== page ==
by Hilary White
LONDON, November 12, 2010 (LifeSiteNews.com) – An Angus Reid poll, published on Thursday, found that 67 percent of 2,015 adult respondents support legalizing outright euthanasia in the UK.
Fifty-five percent said they believe parents who “assist a terminally ill son or daughter to die should not be punished,” and 58 percent think “people who help a person to commit suicide should not be prosecuted.”
Eighty-three percent said that euthanasia would give suffering people “an opportunity to ease their pain” and 77 percent believed it would “establish clearer guidelines” for doctors to deal with end-of-life decisions.
Only 30 percent said that legalizing euthanasia would “send the message that the lives of the sick or disabled are less valuable.”
Britons are evenly split on the question of whether legalizing euthanasia would leave vulnerable people “without sufficient legal protection,” with 43 percent agreeing and 42 percent disagreeing.
However, in a letter to the British paper The Herald published this week, British disability rights campaigner Alison Davis, who belongs to the disability rights group No Less Human and who is herself disabled, said that the euthanasia movement’s propaganda dehumanizes disabled and ill people, focusing only on their suffering, and ignoring them as people.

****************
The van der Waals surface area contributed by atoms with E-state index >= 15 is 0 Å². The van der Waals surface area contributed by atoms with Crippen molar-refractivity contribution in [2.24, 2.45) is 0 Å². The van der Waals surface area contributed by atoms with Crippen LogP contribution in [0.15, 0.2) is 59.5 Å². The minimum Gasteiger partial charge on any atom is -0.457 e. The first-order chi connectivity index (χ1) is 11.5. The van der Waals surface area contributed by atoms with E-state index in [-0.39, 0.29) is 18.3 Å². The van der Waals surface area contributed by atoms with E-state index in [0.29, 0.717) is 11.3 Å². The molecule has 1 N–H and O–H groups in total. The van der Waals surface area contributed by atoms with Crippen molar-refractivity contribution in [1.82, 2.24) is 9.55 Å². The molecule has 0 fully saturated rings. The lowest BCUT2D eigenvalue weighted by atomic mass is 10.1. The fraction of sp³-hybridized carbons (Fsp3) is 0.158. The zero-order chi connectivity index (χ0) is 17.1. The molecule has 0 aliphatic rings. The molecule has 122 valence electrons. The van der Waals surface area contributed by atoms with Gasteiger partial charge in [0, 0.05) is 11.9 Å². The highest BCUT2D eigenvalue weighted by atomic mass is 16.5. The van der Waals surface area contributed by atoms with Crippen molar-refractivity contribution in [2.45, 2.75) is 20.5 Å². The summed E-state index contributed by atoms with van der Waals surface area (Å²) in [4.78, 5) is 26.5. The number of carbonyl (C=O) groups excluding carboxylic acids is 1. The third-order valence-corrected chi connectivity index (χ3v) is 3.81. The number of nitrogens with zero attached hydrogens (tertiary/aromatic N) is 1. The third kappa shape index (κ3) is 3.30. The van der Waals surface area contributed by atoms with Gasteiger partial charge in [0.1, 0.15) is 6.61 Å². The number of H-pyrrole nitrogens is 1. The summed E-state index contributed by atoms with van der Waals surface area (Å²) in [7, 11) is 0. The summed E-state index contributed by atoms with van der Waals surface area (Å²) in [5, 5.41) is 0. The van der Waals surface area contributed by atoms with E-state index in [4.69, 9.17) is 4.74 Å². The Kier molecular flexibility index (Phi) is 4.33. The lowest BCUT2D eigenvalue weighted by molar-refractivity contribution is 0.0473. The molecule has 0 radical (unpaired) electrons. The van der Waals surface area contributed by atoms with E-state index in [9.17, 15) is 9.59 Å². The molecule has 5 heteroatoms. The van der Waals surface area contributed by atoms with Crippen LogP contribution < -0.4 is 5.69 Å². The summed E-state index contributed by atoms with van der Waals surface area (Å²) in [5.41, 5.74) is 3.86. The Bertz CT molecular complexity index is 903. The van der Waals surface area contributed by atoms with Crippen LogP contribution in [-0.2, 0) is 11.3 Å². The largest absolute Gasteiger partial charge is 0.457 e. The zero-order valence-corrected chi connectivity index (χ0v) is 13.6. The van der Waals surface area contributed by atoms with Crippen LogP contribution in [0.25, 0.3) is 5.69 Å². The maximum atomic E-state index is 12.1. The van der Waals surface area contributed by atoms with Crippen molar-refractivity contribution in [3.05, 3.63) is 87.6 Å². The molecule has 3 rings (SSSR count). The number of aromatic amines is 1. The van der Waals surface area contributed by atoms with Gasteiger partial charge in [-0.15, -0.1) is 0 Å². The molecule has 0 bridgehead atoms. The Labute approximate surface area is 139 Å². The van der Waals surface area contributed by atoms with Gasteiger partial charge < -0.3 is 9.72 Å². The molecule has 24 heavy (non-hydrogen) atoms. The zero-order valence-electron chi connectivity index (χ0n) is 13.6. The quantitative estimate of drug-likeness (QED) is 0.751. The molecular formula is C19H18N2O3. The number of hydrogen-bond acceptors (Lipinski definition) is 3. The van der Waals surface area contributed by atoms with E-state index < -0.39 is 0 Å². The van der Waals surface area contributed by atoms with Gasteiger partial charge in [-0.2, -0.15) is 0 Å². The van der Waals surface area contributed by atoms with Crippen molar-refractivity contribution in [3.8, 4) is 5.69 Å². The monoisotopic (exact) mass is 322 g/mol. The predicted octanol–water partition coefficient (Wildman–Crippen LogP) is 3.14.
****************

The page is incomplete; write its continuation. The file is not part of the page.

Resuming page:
She highlighted the danger of such proposed laws to the legal protection of disabled people. Writing in response to an opinion piece by the notoriously anti-life bioethicist, Baroness Mary Warnock, a leading consultant for government policies on medical ethics, Davis said the insistence on the efficacy of legal “safeguards” in such legislation misses the point.
The “more basic problem,” Davis said, are that the safeguards in any legislation “would be written by the very people who want to legally hasten the end of some people’s lives.”
Typical “safeguards,” she said, require that the patient must be terminally ill or have an incurable disability, must be adult, suffering “unbearably and unrelievably” and that the “choice” must be entirely theirs.
“All well and good, one might think (that is, if one were not a member of any of those categories).”
Referring to her own case, Davis said that a disabled person who lives past doctors’ predictions, “has found that she can use her talents to help others, even more vulnerable than herself, to live and to have better lives than they otherwise would. Fast forward a further 15 years and she is still alive, more determined than ever to live whatever life she has left to the full.”
“Would the Warnocks of this world agree to add a waiting time – 10 or 20 years – to any bill they draw up, in case of a change of mind?”
“Because human beings are fallible, because life can be good even with great pain, because nobody knows when doctors’ prognoses will be wrong.”
She called it “sheer folly” to propose legal assisted suicide for the disabled, but to spend public funds on suicide prevention programs.
“If I had died 25 years ago, I would have missed the best years of my life. Mary Warnock’s mistake is that she seems unable to look past the suffering to see the person, a sad affliction indeed.”